I've decided that I'll probably refinish the engine (respray) as I'm doing so much other cosmetic stuff. So while the exhaust is off I've taken off the valve covers and stator cover plate for polishing... got some primary polishing done today:

They need buffing, but they're better than they were.

I've also refitted the gauges (at long last):

The suspense of trying the carbs out got too much for me ... I refitted the exhaust and carbs and the valve covers etc. and decided to have day messing about with tuning ...

On the plus side, she fired right up. However, I was getting a very lean run with 3 turns out and she was hanging and revving very high. I spent a couple of hours tweaking out the mixture then worked back in to lean it off again with moderate success.

It's interesting to note that when rich she runs exactly as she did with the old needle and needle valves (surging), however, I noted that leaning her off reduces the surge... after a lot of micro adjusting and balancing she's much better, still not quite there, but i can run up the revs without a strong surge ... however, she's very sensitive on the throttle.

Also found that she runs without surging and with much better throttle control when she's on either the left or right cylinder ????? ..... seriously, each cylinder running alone is perfect :lmao:

Bizarre ...

I got to a stage where I was starting to get tired of it and in my mind that is when it's time to stop or you make stupid mistakes, so I've left it until my next day off next week and I'll come back with fresh eyes. Unfortunately I still don't have a root cause for the surging, my guess is pilot adjustment :shrug:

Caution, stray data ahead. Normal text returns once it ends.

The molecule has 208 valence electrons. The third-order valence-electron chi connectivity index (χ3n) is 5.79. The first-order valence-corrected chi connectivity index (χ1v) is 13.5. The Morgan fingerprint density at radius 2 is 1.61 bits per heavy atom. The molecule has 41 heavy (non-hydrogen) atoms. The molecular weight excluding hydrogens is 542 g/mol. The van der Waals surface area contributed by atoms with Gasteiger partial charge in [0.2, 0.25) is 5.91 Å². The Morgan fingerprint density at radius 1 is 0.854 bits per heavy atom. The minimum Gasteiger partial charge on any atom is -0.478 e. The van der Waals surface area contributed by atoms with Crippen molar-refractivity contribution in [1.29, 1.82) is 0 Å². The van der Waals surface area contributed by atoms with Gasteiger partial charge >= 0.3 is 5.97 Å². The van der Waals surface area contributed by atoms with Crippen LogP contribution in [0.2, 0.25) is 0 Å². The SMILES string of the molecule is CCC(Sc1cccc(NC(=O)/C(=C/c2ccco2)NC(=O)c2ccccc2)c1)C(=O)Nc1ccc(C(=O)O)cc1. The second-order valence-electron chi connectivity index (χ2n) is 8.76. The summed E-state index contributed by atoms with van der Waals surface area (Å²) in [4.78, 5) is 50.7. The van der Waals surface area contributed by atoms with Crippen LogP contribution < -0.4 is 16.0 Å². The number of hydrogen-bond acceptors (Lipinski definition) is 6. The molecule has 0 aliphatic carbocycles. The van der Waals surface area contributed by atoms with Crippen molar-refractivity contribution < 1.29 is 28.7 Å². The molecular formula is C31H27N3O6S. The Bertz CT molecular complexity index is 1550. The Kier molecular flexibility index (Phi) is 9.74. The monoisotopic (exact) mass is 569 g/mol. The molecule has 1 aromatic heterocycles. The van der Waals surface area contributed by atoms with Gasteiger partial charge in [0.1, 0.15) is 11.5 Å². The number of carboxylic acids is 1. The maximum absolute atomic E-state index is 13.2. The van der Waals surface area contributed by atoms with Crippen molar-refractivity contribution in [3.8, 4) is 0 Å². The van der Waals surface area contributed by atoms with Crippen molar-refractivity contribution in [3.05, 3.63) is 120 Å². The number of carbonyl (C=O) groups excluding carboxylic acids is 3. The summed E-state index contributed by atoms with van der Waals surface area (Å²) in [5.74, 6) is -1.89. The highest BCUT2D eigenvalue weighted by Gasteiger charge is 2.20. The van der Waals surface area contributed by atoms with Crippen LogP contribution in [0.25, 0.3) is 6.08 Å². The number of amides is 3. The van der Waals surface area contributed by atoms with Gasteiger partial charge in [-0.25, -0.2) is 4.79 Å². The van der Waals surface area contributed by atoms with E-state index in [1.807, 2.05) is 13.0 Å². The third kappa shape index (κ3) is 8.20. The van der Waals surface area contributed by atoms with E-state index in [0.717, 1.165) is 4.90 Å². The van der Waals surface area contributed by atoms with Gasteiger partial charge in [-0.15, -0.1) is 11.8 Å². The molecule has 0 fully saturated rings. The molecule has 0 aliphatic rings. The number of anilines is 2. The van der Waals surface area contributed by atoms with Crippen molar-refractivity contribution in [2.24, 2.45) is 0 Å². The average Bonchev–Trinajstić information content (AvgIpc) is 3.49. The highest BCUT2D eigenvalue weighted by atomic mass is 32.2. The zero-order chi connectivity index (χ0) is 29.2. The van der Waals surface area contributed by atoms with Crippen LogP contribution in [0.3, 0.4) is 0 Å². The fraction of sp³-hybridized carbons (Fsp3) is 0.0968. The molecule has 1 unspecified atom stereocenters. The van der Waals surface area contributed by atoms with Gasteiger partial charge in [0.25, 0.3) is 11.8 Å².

Spent another few hours tuning today ... after a bit of work I've almost nailed it.

I lowered the needles down to the 2nd notch from top as she was a little too rich, this combined with dialling in the pilot mixture has got me to a nice steady idle, adjusted nicely to 1200rpm when hot. Balanced up nicely too and she seems almost there. There's still a small surge between 2000 and 3000 revs but it's much better than before and the throttle is less twitchy.

I'll be interested to see how she performs from cold tomorrow.

However, as per the 1 step forward 2 steps back rule I now have a duff rear turn signal (it worked yesterday) ... bulbs fine, so traced a worn out wire earthing on the frame ... rewired ... works off the bike, fitted it, but now nothing ... this was just before I was going to go for a ride, I'll have to sort it tomorrow.
Better luck today and a really really nice long ride in perfect weather too !!!

Sorted the rear turn signals (earthing problems), rewired them.

Then took the bike for a long overdue ride ... took her out for over an hour and loved it, I was grinnning like a fool the whole time. Much less choppy throttle, beautiful idling, great acceleration. I had a blast up to about 70 mph and she was smooth all the way through the revs... can even see in the rear view mirrors.

Checked the plugs again once back in the garage ... right cylinder is perfect, a lovely tan brown. Left cylinder is too lean, white and spotless. So I'm going to readjust the floats on the left cylinder when I get time and hopefully that'll sort it ... fingers crossed
Great job on sticking with getting the mixture right on the carbs. Tedious work, but will be worth it in the long run. The bike is looking really great with all of the cosmetic work you are doing. I can only hope to get my side covers that bright!
Thanks buddy, you're absolutely right. It's been really tedious but totally worth it ... she's a pocket rocket now.

She looks beautiful but there's still a bit more I'll do to finish her off. I'm gonna to use her to commute from next week (if she behaves herself)

I will add, that this site is a gold mine of information and it's wouldve been a whole lot more difficult without the input from you guys.